By Lily Vining || Managing Editor

If you had the opportunity to travel on a European holiday this summer, you have likely seen the mirage of collegiate sweatshirts from “unis” like Oxford and Cambridge. Mixed in with these posh passersby you may have spotted an abnormal number of people sporting the Franklin & Marshall emblem. You may have wondered, “Hm, there are a surprising number of alumni of my tiny liberal arts college here…” Yet you continued walking, not interested in wishing away the summer by thinking of school just yet.

Others of you may instead have spent your summer discovering a love for early 2000s country music (yee-haw). In doing so, you may have had a similar puzzlement at seeing Tim McGraw posing in a maroon Franklin & Marshall Wrestling t-shirt in a promotional photo for the 2001 album, “Set This Circus Down.” Or maybe you came across this photo of Ed Sheeran. “Are they” you may think, “notable alumni I did not know about? Where are their ‘Diplomats Forever’ banners?” (Most likely stolen, you rationalize.)

What do Tim McGraw, Ed Sheeran and these European prepsters have in common? Probably very little, despite one significant, and relevant, fact: they did not go to Franklin & Marshall College. 


Many students do not know that their small, liberal arts college in Lancaster, Pa. is not the only Franklin & Marshall. In 1999, two Italian fashion designers, Giuseppe Albarelli and Andrea Pensiero, discovered a collegiate sweatshirt from the 1950s with an F&M emblem discarded in a London charity shop. As stated in a press release, the designers were inspired by “the American Vintage College spirit” to reprint the logo onto their clothing pieces. 

This is when the Franklin and Marshall Clothing Company was born.

The posh sportswear line plays on the popularity of brands like Abercrombie & Fitch and a European curiosity about the “American college dream,” as the company’s website states. The company produces the majority of its products in Italy and has sales concentrated in Europe, Latin America, and Asia. In addition to its online store, the company also has retail locations in major cities throughout the world, including Athens, Paris, Milan, Tokyo, Osaka, Rome, Dubai, and Kuwait.

When “Franklin and Marshall” started to grow in popularity overseas, the College began hearing from traveling alumni about the appropriation of their alma mater’s name. 

“At first, we were a bit taken aback by seeing our name on their clothing,” said former Vice President for Finance and Administration Thomas Kingston in 2003.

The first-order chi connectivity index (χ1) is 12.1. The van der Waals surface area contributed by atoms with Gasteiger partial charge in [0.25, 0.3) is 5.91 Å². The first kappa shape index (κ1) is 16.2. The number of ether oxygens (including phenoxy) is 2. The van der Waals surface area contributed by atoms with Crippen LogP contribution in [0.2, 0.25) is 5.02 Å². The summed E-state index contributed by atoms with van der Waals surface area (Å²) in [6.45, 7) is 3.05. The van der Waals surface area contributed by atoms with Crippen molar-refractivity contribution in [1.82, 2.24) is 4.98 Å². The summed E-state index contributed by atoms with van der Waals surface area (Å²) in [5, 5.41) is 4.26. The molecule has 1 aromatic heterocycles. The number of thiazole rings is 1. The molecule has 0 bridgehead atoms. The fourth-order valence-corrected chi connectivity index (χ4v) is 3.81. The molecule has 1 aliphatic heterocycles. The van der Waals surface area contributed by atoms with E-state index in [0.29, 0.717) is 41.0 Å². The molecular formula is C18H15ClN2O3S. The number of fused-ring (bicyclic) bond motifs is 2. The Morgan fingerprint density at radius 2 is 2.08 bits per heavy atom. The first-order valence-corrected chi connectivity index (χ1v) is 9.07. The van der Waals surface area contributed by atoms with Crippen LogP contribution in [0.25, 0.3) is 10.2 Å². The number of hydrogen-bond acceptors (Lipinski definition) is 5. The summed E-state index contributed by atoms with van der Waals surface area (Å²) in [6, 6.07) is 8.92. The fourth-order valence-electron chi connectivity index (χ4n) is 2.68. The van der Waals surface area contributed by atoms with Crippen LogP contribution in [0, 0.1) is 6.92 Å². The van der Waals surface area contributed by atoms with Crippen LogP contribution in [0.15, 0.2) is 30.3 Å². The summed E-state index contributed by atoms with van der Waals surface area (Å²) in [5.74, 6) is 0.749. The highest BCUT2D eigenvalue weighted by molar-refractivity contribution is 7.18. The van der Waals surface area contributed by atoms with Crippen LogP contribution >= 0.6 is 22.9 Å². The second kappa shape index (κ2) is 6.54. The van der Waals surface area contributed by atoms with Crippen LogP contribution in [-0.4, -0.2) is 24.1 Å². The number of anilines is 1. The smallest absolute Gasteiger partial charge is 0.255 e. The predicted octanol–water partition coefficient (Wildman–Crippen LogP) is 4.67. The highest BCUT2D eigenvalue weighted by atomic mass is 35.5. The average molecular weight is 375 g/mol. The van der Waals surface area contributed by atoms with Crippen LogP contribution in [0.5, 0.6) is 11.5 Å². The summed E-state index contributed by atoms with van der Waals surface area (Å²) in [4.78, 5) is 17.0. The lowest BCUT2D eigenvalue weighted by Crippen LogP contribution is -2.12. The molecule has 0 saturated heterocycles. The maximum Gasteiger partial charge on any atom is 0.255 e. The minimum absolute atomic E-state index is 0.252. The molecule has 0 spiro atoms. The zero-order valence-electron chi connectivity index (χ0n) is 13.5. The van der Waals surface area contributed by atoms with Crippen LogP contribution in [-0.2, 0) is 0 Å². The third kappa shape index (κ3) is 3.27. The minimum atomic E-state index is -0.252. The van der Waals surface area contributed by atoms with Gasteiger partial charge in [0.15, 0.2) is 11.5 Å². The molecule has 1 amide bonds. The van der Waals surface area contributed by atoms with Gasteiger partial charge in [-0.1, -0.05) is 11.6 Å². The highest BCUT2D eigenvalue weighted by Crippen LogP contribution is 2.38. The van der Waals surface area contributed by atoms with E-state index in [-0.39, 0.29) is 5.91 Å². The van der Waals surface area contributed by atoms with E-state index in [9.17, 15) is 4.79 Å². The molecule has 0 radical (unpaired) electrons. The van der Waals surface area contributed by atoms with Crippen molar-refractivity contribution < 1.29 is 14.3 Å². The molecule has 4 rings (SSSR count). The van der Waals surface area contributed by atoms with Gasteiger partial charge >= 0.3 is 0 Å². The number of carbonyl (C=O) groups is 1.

This led to the question: who owns “Franklin and Marshall”? Previously, the college did not have a copyright on the name, despite its use for over two centuries. When contested, the college gained exclusive copyright to the title only in the US due to its common law use since 1853. International copyright and trademark laws, however, require prior registry and therefore do not prevent the clothing company from using the name overseas.

Despite an initially rocky relationship leading to a lawsuit in 2003, the college and the company settled on mutually beneficial terms. The company could continue its operations overseas and use the name and imaging. In exchange, the College received a percentage of revenue to put toward the general financial aid fund.

Following this legal agreement, the relationship between the College and the company grew amiable. The brand even held photoshoots for numerous catalogs on campus and the bookstore briefly carried its products. However, the Italian company soon pulled its merchandise due to poor sales, as its products were more expensive than other hoodies and t-shirts offered by the bookstore. 

Campus landmarks appear in the background of the Franklin and Marshall ‘08-09 catalog. Image courtesy of The College Reporter Digital Archives.

In a 2020 agreement with Sugi International Limited, the Hong Kong-based footwear trading company that signed the worldwide license for Franklin and Marshall Brand back in 2019, the company also must offer one internship position every summer to an F&M student. The first intern, Lauren Arnold ’24, is currently working in Fashion Box S.p.a. in Asolo, Italy. Fashion Box, an Italian company known for REPLAY Jeans, signed the Licence for F&M adult apparel in agreement with Sugi. This overseas internship is an ongoing opportunity reserved for F&M students.

The unexpected partnership between College and clothing company has proven mutually beneficial: brand recognition worldwide and a shared value of quality and integrity— in education and manufacturing. 

And the perks for us students? We could apply for an internship in Italy, a country renowned for art and fashion. Or we could be mistaken for posh Europeans. I would accept either. 

Rising senior Lily Vining is the Managing Editor. Her email is